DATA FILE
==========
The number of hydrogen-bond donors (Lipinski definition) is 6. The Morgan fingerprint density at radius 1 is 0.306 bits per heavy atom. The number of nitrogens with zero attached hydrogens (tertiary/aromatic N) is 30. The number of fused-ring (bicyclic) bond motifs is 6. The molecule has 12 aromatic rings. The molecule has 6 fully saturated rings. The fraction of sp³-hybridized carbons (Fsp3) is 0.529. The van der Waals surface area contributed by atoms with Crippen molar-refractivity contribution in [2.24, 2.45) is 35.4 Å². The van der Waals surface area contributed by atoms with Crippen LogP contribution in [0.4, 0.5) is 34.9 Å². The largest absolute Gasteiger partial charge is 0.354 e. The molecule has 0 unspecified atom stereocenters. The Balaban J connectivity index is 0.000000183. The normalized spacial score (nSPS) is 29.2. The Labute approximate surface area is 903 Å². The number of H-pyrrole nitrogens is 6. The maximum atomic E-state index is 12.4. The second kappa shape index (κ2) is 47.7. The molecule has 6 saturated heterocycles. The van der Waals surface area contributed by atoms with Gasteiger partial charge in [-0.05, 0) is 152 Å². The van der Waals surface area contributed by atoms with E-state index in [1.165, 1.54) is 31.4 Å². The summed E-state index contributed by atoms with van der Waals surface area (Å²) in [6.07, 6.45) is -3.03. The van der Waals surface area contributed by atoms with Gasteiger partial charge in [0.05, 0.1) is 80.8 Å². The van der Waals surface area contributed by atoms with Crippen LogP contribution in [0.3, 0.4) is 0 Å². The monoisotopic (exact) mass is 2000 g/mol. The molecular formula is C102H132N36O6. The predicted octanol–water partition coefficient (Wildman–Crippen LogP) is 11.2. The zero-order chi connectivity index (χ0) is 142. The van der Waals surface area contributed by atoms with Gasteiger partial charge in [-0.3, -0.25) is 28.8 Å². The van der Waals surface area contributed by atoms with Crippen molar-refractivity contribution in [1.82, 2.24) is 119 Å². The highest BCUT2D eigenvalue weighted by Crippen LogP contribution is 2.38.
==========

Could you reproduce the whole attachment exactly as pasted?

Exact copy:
The number of hydrogen-bond donors (Lipinski definition) is 6. The Morgan fingerprint density at radius 1 is 0.306 bits per heavy atom. The number of nitrogens with zero attached hydrogens (tertiary/aromatic N) is 30. The number of fused-ring (bicyclic) bond motifs is 6. The molecule has 12 aromatic rings. The molecule has 6 fully saturated rings. The fraction of sp³-hybridized carbons (Fsp3) is 0.529. The van der Waals surface area contributed by atoms with Crippen molar-refractivity contribution in [2.24, 2.45) is 35.4 Å². The van der Waals surface area contributed by atoms with Crippen LogP contribution in [0.4, 0.5) is 34.9 Å². The largest absolute Gasteiger partial charge is 0.354 e. The molecule has 0 unspecified atom stereocenters. The Balaban J connectivity index is 0.000000183. The normalized spacial score (nSPS) is 29.2. The Labute approximate surface area is 903 Å². The number of H-pyrrole nitrogens is 6. The maximum atomic E-state index is 12.4. The second kappa shape index (κ2) is 47.7. The molecule has 6 saturated heterocycles. The van der Waals surface area contributed by atoms with Gasteiger partial charge in [-0.05, 0) is 152 Å². The van der Waals surface area contributed by atoms with E-state index in [1.165, 1.54) is 31.4 Å². The summed E-state index contributed by atoms with van der Waals surface area (Å²) in [6.07, 6.45) is -3.03. The van der Waals surface area contributed by atoms with Gasteiger partial charge in [0.05, 0.1) is 80.8 Å². The van der Waals surface area contributed by atoms with Crippen LogP contribution in [0.3, 0.4) is 0 Å². The monoisotopic (exact) mass is 2000 g/mol. The molecular formula is C102H132N36O6. The predicted octanol–water partition coefficient (Wildman–Crippen LogP) is 11.2. The zero-order chi connectivity index (χ0) is 142. The van der Waals surface area contributed by atoms with Gasteiger partial charge in [-0.3, -0.25) is 28.8 Å². The van der Waals surface area contributed by atoms with Crippen molar-refractivity contribution in [1.82, 2.24) is 119 Å². The highest BCUT2D eigenvalue weighted by Crippen LogP contribution is 2.38.